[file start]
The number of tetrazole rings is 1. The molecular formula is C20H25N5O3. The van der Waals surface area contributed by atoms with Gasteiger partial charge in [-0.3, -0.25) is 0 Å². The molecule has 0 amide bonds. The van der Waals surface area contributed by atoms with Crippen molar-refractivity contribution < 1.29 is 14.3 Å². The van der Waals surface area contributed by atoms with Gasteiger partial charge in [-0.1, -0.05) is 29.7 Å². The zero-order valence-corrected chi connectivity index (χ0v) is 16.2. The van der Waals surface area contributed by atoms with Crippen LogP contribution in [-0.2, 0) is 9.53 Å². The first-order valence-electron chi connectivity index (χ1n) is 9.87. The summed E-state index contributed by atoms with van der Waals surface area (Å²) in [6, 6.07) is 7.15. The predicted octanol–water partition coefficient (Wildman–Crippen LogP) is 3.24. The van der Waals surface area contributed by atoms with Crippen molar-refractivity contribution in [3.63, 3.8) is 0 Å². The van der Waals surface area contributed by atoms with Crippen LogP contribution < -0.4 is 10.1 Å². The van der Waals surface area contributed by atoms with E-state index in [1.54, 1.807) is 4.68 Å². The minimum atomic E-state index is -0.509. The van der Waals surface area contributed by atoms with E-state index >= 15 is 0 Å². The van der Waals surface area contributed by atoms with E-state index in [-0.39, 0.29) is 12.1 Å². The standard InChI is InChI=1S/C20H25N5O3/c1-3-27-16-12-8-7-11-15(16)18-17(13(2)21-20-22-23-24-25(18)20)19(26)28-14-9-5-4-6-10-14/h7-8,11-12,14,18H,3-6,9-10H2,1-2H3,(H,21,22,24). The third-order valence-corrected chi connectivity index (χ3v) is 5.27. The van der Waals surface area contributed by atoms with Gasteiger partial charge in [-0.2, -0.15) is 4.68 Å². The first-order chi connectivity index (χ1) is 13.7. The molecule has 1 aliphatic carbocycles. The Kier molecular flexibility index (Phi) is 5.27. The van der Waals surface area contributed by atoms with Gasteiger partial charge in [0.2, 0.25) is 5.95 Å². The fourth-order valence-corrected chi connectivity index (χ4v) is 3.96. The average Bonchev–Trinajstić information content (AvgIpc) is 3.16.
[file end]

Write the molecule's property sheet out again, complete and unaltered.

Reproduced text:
The number of tetrazole rings is 1. The molecular formula is C20H25N5O3. The van der Waals surface area contributed by atoms with Gasteiger partial charge in [-0.3, -0.25) is 0 Å². The molecule has 0 amide bonds. The van der Waals surface area contributed by atoms with Crippen molar-refractivity contribution < 1.29 is 14.3 Å². The van der Waals surface area contributed by atoms with Gasteiger partial charge in [-0.1, -0.05) is 29.7 Å². The zero-order valence-corrected chi connectivity index (χ0v) is 16.2. The van der Waals surface area contributed by atoms with Crippen LogP contribution in [-0.2, 0) is 9.53 Å². The first-order valence-electron chi connectivity index (χ1n) is 9.87. The summed E-state index contributed by atoms with van der Waals surface area (Å²) in [6, 6.07) is 7.15. The predicted octanol–water partition coefficient (Wildman–Crippen LogP) is 3.24. The van der Waals surface area contributed by atoms with Crippen molar-refractivity contribution in [3.63, 3.8) is 0 Å². The van der Waals surface area contributed by atoms with Crippen LogP contribution < -0.4 is 10.1 Å². The van der Waals surface area contributed by atoms with E-state index in [1.54, 1.807) is 4.68 Å². The minimum atomic E-state index is -0.509. The van der Waals surface area contributed by atoms with E-state index >= 15 is 0 Å². The van der Waals surface area contributed by atoms with E-state index in [-0.39, 0.29) is 12.1 Å². The standard InChI is InChI=1S/C20H25N5O3/c1-3-27-16-12-8-7-11-15(16)18-17(13(2)21-20-22-23-24-25(18)20)19(26)28-14-9-5-4-6-10-14/h7-8,11-12,14,18H,3-6,9-10H2,1-2H3,(H,21,22,24). The third-order valence-corrected chi connectivity index (χ3v) is 5.27. The van der Waals surface area contributed by atoms with Gasteiger partial charge in [-0.2, -0.15) is 4.68 Å². The first-order chi connectivity index (χ1) is 13.7. The molecule has 1 aliphatic carbocycles. The Kier molecular flexibility index (Phi) is 5.27. The van der Waals surface area contributed by atoms with Gasteiger partial charge in [0.2, 0.25) is 5.95 Å². The fourth-order valence-corrected chi connectivity index (χ4v) is 3.96. The average Bonchev–Trinajstić information content (AvgIpc) is 3.16.